I think I read something about "inductance". In this case theres 3 ungrounded conductors and 3 grounded conductors... does that mean they cancel each other out? This probably makes no sense to you, but give me your honest opinion... should I be calling an electrician to look at this? Its been wired like this likely from day 1- 60 years ago?
 
  #17  
Old 12-02-13, 08:46 AM
CasualJoe's Avatar
Member
Join Date: Jan 2010
Location: USA
Posts: 9,221
I think I read something about "inductance". In this case theres 3 ungrounded conductors and 3 grounded conductors... does that mean they cancel each other out? This probably makes no sense to you, but give me your honest opinion... should I be calling an electrician to look at this? Its been wired like this likely from day 1- 60 years ago?
Inductive heating can certainly be an issue, but in your case I am assuming there is a light load that is non-continuous on these circuits so it may not be a serious issue, but it isn't right. If they have been this way for 60 years, I'd be tempted to just leave them alone. If you know anything about knob & tube wiring used over 100 years ago you know that the neutrals and ungrounded conductors were frequently run separately in parts of almost every circuit. I do not know if inductive heating was not known to be an issue in those days or if it was just accepted because of lighter non-continuous loads. The only loads they had back in the day in most homes were a few lights and maybe a radio.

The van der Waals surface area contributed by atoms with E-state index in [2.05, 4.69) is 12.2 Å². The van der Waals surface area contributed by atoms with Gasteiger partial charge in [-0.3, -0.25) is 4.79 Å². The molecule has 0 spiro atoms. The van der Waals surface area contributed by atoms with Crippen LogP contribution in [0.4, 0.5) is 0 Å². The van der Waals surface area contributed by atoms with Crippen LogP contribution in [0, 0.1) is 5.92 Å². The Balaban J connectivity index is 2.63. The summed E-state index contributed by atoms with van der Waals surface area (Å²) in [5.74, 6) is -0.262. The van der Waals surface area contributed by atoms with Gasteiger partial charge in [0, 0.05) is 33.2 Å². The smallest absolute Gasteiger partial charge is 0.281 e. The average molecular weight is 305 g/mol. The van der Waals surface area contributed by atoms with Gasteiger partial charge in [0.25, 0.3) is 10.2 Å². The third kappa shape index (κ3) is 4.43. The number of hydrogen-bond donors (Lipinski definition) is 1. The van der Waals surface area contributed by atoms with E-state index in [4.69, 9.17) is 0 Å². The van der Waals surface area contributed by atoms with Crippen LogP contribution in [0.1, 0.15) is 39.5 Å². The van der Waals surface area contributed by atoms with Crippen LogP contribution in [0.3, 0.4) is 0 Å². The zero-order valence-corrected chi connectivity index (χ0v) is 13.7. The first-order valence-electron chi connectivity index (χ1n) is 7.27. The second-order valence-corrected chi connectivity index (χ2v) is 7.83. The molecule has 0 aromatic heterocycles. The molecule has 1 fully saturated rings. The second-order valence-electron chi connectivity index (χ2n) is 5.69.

#18  
Old 12-02-13, 09:26 AM
Nashkat1's Avatar
Member
Join Date: Mar 2012
Location: USA
Posts: 8,470
9 cables all spliced in one 4x4 box, no bcaps, only twisted and taped and no cover.
Oh wow. And that's not even a 4" square 1900 box - it's an 8-b 4" octagon.
 
  #19  
Old 12-02-13, 03:50 PM
Member
Thread Starter
Join Date: Nov 2013
Posts: 225
Inductive heating can certainly be an issue, but in your case I am assuming there is a light load that is non-continuous on these circuits so it may not be a serious issue, but it isn't right.
Is it more of an issue with higher voltage than 120? Is that what your assuming? For example the hot wire besides a switch leg in the box is my basement lights and washing machine. One of the neutrals is a return path for my kitchen (including fridge).

I dont know how to guage this situation.... but I dont want to throw money at something that 1. doesnt need fixing or 2. when the service electrican gets here wonders what the heck he was called for?

I think alot of you guys are electricians by trade. How common is it to see this in the field? What do you usually do in these cases? Is this a serious issue here besides just being a code violation?.... (and man i have run into a few).
 
  #20  
Old 12-02-13, 06:15 PM
CasualJoe's Avatar
Member
Join Date: Jan 2010
Location: USA
Posts: 9,221
Is it more of an issue with higher voltage than 120? Is that what your assuming? For example the hot wire besides a switch leg in the box is my basement lights and washing machine. One of the neutrals is a return path for my kitchen (including fridge).
The voltage is not the issue as I see it. I believe the issue would be higher loads such as maybe a continuous load of 14 or 15 amps on a 20 amp circuit might cause more inductive heating.

What do you usually do in these cases? Is this a serious issue here besides just being a code violation?
That's a hard question to answer because every situation is different. If you'd feel more comfortable by having an electrician look at it, by all means call one.
 
Reply

Posting Rules
You may not post new threads
You may not post replies
You may not post attachments
You may not edit your posts

BB code is On
Smilies are On
[IMG] code is On
HTML code is Off
Trackbacks are Off
Pingbacks are Off
Refbacks are Off


Thread Tools
Search this Thread
Display Modes
'